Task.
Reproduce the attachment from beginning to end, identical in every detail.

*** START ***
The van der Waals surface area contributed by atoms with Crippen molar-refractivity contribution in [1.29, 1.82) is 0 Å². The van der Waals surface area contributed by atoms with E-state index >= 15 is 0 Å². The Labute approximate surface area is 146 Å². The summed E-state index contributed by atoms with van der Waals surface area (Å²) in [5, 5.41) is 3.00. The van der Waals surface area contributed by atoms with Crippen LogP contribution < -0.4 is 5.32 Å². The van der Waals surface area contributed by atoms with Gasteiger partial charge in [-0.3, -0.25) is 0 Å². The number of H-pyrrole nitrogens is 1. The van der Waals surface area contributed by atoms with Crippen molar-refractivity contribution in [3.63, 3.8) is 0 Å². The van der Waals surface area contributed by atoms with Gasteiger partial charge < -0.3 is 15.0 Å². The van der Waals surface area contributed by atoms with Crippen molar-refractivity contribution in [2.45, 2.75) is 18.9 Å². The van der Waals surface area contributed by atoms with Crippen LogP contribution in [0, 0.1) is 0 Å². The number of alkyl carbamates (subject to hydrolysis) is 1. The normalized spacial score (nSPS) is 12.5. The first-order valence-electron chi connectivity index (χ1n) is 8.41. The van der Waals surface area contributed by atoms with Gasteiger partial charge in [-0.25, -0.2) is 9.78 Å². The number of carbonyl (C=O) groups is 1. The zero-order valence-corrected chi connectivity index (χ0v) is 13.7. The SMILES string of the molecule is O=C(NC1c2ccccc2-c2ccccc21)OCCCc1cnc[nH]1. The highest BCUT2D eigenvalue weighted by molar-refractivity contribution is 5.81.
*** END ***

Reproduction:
The van der Waals surface area contributed by atoms with Crippen molar-refractivity contribution in [1.29, 1.82) is 0 Å². The van der Waals surface area contributed by atoms with E-state index >= 15 is 0 Å². The Labute approximate surface area is 146 Å². The summed E-state index contributed by atoms with van der Waals surface area (Å²) in [5, 5.41) is 3.00. The van der Waals surface area contributed by atoms with Crippen LogP contribution < -0.4 is 5.32 Å². The van der Waals surface area contributed by atoms with Gasteiger partial charge in [-0.3, -0.25) is 0 Å². The number of H-pyrrole nitrogens is 1. The van der Waals surface area contributed by atoms with Crippen molar-refractivity contribution in [3.63, 3.8) is 0 Å². The van der Waals surface area contributed by atoms with Gasteiger partial charge < -0.3 is 15.0 Å². The van der Waals surface area contributed by atoms with Crippen molar-refractivity contribution in [2.45, 2.75) is 18.9 Å². The van der Waals surface area contributed by atoms with Crippen LogP contribution in [0, 0.1) is 0 Å². The number of alkyl carbamates (subject to hydrolysis) is 1. The normalized spacial score (nSPS) is 12.5. The first-order valence-electron chi connectivity index (χ1n) is 8.41. The van der Waals surface area contributed by atoms with Gasteiger partial charge in [-0.25, -0.2) is 9.78 Å². The number of carbonyl (C=O) groups is 1. The zero-order valence-corrected chi connectivity index (χ0v) is 13.7. The SMILES string of the molecule is O=C(NC1c2ccccc2-c2ccccc21)OCCCc1cnc[nH]1. The highest BCUT2D eigenvalue weighted by molar-refractivity contribution is 5.81.